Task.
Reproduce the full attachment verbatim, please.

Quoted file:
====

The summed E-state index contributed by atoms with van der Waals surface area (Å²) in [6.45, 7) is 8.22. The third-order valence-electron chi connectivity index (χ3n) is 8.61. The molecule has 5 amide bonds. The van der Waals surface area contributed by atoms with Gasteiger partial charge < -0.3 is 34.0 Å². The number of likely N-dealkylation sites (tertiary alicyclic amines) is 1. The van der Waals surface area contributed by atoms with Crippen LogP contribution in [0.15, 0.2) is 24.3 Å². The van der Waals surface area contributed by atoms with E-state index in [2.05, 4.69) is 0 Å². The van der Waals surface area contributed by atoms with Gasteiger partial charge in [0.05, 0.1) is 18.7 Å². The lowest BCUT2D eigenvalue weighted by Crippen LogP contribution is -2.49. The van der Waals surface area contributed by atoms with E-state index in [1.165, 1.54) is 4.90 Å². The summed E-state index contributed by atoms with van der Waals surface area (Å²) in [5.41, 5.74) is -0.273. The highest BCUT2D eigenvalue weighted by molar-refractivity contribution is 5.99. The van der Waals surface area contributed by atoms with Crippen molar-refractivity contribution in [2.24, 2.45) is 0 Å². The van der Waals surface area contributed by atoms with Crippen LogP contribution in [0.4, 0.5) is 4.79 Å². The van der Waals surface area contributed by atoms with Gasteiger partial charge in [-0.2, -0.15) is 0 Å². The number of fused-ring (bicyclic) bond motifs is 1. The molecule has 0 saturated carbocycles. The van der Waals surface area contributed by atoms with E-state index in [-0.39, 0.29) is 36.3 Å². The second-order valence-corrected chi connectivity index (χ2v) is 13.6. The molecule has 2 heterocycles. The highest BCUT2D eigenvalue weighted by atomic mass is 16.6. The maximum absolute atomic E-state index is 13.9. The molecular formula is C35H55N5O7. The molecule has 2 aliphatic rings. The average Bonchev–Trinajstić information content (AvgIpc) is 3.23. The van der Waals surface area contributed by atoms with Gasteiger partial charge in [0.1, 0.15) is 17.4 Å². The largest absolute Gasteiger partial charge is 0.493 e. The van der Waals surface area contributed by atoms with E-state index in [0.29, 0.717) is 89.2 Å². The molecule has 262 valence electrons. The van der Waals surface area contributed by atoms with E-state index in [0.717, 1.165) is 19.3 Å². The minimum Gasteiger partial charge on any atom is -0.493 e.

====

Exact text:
The summed E-state index contributed by atoms with van der Waals surface area (Å²) in [6.45, 7) is 8.22. The third-order valence-electron chi connectivity index (χ3n) is 8.61. The molecule has 5 amide bonds. The van der Waals surface area contributed by atoms with Gasteiger partial charge < -0.3 is 34.0 Å². The number of likely N-dealkylation sites (tertiary alicyclic amines) is 1. The van der Waals surface area contributed by atoms with Crippen LogP contribution in [0.15, 0.2) is 24.3 Å². The van der Waals surface area contributed by atoms with E-state index in [2.05, 4.69) is 0 Å². The van der Waals surface area contributed by atoms with Gasteiger partial charge in [0.05, 0.1) is 18.7 Å². The lowest BCUT2D eigenvalue weighted by Crippen LogP contribution is -2.49. The van der Waals surface area contributed by atoms with E-state index in [1.165, 1.54) is 4.90 Å². The summed E-state index contributed by atoms with van der Waals surface area (Å²) in [5.41, 5.74) is -0.273. The highest BCUT2D eigenvalue weighted by molar-refractivity contribution is 5.99. The van der Waals surface area contributed by atoms with Crippen molar-refractivity contribution in [2.24, 2.45) is 0 Å². The van der Waals surface area contributed by atoms with Crippen LogP contribution in [0.4, 0.5) is 4.79 Å². The van der Waals surface area contributed by atoms with Gasteiger partial charge in [-0.2, -0.15) is 0 Å². The number of fused-ring (bicyclic) bond motifs is 1. The molecule has 0 saturated carbocycles. The van der Waals surface area contributed by atoms with E-state index in [-0.39, 0.29) is 36.3 Å². The second-order valence-corrected chi connectivity index (χ2v) is 13.6. The molecule has 2 heterocycles. The highest BCUT2D eigenvalue weighted by atomic mass is 16.6. The maximum absolute atomic E-state index is 13.9. The molecular formula is C35H55N5O7. The molecule has 2 aliphatic rings. The average Bonchev–Trinajstić information content (AvgIpc) is 3.23. The van der Waals surface area contributed by atoms with Gasteiger partial charge in [0.1, 0.15) is 17.4 Å². The largest absolute Gasteiger partial charge is 0.493 e. The van der Waals surface area contributed by atoms with E-state index in [0.29, 0.717) is 89.2 Å². The molecule has 262 valence electrons. The van der Waals surface area contributed by atoms with E-state index in [0.717, 1.165) is 19.3 Å². The minimum Gasteiger partial charge on any atom is -0.493 e.